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Everything I've read says that lubrication will attract dirt.

Is this really true? Meaning, is it something that people have tried and experienced, or a myth that is perpetuated because it's written down somewhere then oft repeated?

My absolute first instinct would be to lubricate something that was sticking, albeit using a very cautious amount of lubricant. Why are concertinas an exception to this rule?

By the way, I don't intend to come across as challenging or arsey, I'm just curious about this.

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May I suggest just a touch of Pledge Polish. It has a silicon base and will dry so as not to attract dust.

 

But because Pledge Polish is a fairly thick liquid it might not penetrate the joint effectivly.

 

I've had good results using a tiny quantity of WD40 sprayed into a container and then applied with an artists fine paintbrush. Take great care not to let it run down the post and soak into the wood. The solvent carrier evaporates after a day or two and leaves a thin film of non-sticky lubricant.

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Two points:

  1. The dictum about not using lubricants has often been repeated by folks who should know, so I believe it even though I have no personal experience with it. DoN Nichols, for instance, says that any lubricant may find its way out of the place where you applied it and into places where it will undermine the glues that hold wood and/or leather together.
  2. Are you sure it's the riveted action that's squeaking? Look closely at the pads and make sure one isn't rubbing against its neighbor. That has been the source of every concertina squeak I have ever investigated. The treatment is to stop them from rubbing (i.e., gently bend a lever), not to lubricate.

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I have experience of oiled pivots, they attract dust, well not attractas i to draw in, but any dust or fibre particles comming in contact stick, the whole lot gets very fuzzy.

 

If needs must, I use (paint on as described above) silicon based electrical contact cleaner/ lubricant, and wipe off all excess. I would even tend to steer clear of WD40 in this application.

 

Remember that even light machine and watch/ clock oils are designed to coat and stay forming a boundary lubrication film.

 

Dave

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Without trying to second guess those that know more than me, (if it is a metal to metal squeak). In another hobby, in another industry we came accross a similar problem. Couldn't use liquid lubricant because of soft wood surrounding metal parts. We found a graphite based lube used for key/lock applications worked well. It went on dry. After a while we started to use a regular number 2 pencil and rubbed it onto the offending squeak and it went away. A pencil is also pure graphite. Now when we have a squeak, or the squeak comes back, we just "work it out with a pencil", and it don't cost much since the pencil lasts so long. The advantages: dry, no carrier, generally stays put, and if we got too much on the area we just blew it off and started over. After a few applications the graphite builds up and we didn't need to do it again, maybe 3 or 4 times. I think it bonds with the metal? The only detriment I can think of is if you get too much in your concertina, then it might mess up the electronics, since it's electrically conductive. )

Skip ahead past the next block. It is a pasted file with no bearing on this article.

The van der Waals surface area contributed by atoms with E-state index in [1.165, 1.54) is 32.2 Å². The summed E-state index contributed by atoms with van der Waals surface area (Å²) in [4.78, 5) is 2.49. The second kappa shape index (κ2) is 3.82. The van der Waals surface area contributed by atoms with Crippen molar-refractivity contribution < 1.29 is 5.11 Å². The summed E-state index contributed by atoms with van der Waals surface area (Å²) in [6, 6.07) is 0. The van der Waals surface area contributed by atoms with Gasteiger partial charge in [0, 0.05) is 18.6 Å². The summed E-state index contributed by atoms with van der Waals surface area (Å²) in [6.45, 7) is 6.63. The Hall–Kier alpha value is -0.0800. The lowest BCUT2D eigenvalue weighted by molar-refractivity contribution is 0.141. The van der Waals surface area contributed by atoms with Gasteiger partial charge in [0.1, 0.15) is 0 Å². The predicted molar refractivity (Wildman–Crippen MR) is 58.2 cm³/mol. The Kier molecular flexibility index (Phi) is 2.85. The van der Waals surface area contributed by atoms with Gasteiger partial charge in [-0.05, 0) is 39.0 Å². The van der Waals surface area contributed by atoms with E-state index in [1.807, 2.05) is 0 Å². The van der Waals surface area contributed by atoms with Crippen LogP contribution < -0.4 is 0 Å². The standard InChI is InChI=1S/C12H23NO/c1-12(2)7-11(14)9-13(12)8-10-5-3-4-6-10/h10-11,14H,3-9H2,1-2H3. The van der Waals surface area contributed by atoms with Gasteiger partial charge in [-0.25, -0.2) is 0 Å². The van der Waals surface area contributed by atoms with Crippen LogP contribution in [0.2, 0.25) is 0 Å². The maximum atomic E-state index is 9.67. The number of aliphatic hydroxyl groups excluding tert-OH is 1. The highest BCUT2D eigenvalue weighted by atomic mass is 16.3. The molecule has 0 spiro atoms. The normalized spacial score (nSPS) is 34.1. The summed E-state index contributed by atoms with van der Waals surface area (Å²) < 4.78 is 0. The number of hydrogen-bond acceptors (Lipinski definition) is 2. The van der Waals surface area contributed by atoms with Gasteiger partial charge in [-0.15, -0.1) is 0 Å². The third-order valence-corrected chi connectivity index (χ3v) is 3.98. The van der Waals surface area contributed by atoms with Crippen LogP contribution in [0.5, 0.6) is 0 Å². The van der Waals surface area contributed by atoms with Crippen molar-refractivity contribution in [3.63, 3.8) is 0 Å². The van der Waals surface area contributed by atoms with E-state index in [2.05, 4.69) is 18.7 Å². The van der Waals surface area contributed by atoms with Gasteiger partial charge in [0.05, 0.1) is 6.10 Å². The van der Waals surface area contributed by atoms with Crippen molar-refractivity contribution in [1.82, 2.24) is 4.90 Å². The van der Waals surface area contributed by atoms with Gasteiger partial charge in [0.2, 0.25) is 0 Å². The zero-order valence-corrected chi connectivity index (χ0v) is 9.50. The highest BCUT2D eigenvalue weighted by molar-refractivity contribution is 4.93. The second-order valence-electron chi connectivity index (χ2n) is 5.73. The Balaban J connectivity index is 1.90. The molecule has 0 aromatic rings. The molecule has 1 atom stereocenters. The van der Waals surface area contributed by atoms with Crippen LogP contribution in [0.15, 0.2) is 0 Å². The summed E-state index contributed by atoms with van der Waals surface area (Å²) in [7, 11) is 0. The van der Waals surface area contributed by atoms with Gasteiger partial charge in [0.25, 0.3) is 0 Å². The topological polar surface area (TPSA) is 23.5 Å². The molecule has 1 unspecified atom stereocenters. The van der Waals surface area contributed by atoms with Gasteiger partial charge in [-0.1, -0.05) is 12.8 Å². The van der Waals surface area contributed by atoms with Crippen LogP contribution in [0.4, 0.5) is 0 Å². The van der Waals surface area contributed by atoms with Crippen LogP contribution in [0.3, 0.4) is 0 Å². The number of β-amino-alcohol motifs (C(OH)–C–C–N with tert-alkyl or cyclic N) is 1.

Another pencil application we found useful is the eraser end is good for removing rust and polishing steel, (maybe reeds that start to discolor). It doesn't remove metal just polishes or burnishes. If we needed stronger polishing, we used an ink eraser charged with graphite (more abrasive). It created a nice polishing lap, then put the pieces back together, and no more squeak.

 

Does anybody think this procedure would work in this application or not?

 

Thanks for listening

Leo

csan't speil too good eever

Edited by Leo
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May I suggest just a touch of Pledge Polish. It has a silicon base and will dry so as not to attract dust.

 

But because Pledge Polish is a fairly thick liquid it might not penetrate the joint effectivly.

 

I've had good results using a tiny quantity of WD40 sprayed into a container and then applied with an artists fine paintbrush. Take great care not to let it run down the post and soak into the wood. The solvent carrier evaporates after a day or two and leaves a thin film of non-sticky lubricant.

 

This technique solved the problem for me.

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Leo,

 

Yes powdered graphite is great stuff, but on its own may not be able to penetrate the interior of a concertina pivot. Graphite based lock lube would be ideal if it did not include oil. Powdered graphite is easy to obtain, so I may well try making up my own "penetrating graphite" by suspending graphite in a solvent.